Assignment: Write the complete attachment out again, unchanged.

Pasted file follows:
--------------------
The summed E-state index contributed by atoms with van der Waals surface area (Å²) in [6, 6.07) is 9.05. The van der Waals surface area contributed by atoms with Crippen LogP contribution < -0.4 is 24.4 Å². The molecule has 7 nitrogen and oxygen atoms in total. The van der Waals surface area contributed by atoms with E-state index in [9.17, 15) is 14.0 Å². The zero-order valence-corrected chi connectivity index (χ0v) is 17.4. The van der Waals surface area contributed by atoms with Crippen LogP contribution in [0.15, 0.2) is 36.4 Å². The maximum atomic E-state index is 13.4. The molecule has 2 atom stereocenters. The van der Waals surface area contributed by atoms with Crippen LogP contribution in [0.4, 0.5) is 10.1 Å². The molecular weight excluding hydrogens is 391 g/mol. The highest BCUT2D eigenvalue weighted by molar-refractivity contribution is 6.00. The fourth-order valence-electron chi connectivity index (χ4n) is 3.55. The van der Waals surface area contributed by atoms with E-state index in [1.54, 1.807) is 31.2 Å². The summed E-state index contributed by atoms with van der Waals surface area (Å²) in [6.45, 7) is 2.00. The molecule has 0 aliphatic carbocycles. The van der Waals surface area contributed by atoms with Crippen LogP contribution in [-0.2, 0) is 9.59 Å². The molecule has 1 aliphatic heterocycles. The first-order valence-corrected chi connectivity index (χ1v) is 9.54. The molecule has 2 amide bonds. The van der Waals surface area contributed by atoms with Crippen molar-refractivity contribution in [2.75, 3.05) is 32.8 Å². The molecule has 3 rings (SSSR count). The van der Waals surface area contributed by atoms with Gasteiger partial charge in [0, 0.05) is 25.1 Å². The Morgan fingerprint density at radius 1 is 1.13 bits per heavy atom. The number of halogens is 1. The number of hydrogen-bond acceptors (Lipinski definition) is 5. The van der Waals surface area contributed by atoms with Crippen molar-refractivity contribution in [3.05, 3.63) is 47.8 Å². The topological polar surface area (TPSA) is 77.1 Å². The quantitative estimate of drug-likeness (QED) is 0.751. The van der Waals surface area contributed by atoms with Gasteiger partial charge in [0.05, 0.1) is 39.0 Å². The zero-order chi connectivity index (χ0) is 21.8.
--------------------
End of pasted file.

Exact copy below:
The summed E-state index contributed by atoms with van der Waals surface area (Å²) in [6, 6.07) is 9.05. The van der Waals surface area contributed by atoms with Crippen LogP contribution < -0.4 is 24.4 Å². The molecule has 7 nitrogen and oxygen atoms in total. The van der Waals surface area contributed by atoms with E-state index in [9.17, 15) is 14.0 Å². The zero-order valence-corrected chi connectivity index (χ0v) is 17.4. The van der Waals surface area contributed by atoms with Crippen LogP contribution in [0.15, 0.2) is 36.4 Å². The maximum atomic E-state index is 13.4. The molecule has 2 atom stereocenters. The van der Waals surface area contributed by atoms with Crippen LogP contribution in [0.4, 0.5) is 10.1 Å². The molecular weight excluding hydrogens is 391 g/mol. The highest BCUT2D eigenvalue weighted by molar-refractivity contribution is 6.00. The fourth-order valence-electron chi connectivity index (χ4n) is 3.55. The van der Waals surface area contributed by atoms with E-state index in [1.54, 1.807) is 31.2 Å². The summed E-state index contributed by atoms with van der Waals surface area (Å²) in [6.45, 7) is 2.00. The molecule has 0 aliphatic carbocycles. The van der Waals surface area contributed by atoms with Crippen LogP contribution in [-0.2, 0) is 9.59 Å². The molecule has 1 aliphatic heterocycles. The first-order valence-corrected chi connectivity index (χ1v) is 9.54. The molecule has 2 amide bonds. The van der Waals surface area contributed by atoms with Crippen molar-refractivity contribution in [2.75, 3.05) is 32.8 Å². The molecule has 3 rings (SSSR count). The van der Waals surface area contributed by atoms with Gasteiger partial charge in [0, 0.05) is 25.1 Å². The Morgan fingerprint density at radius 1 is 1.13 bits per heavy atom. The number of halogens is 1. The number of hydrogen-bond acceptors (Lipinski definition) is 5. The van der Waals surface area contributed by atoms with Crippen molar-refractivity contribution in [3.05, 3.63) is 47.8 Å². The topological polar surface area (TPSA) is 77.1 Å². The quantitative estimate of drug-likeness (QED) is 0.751. The van der Waals surface area contributed by atoms with Gasteiger partial charge in [0.05, 0.1) is 39.0 Å². The zero-order chi connectivity index (χ0) is 21.8.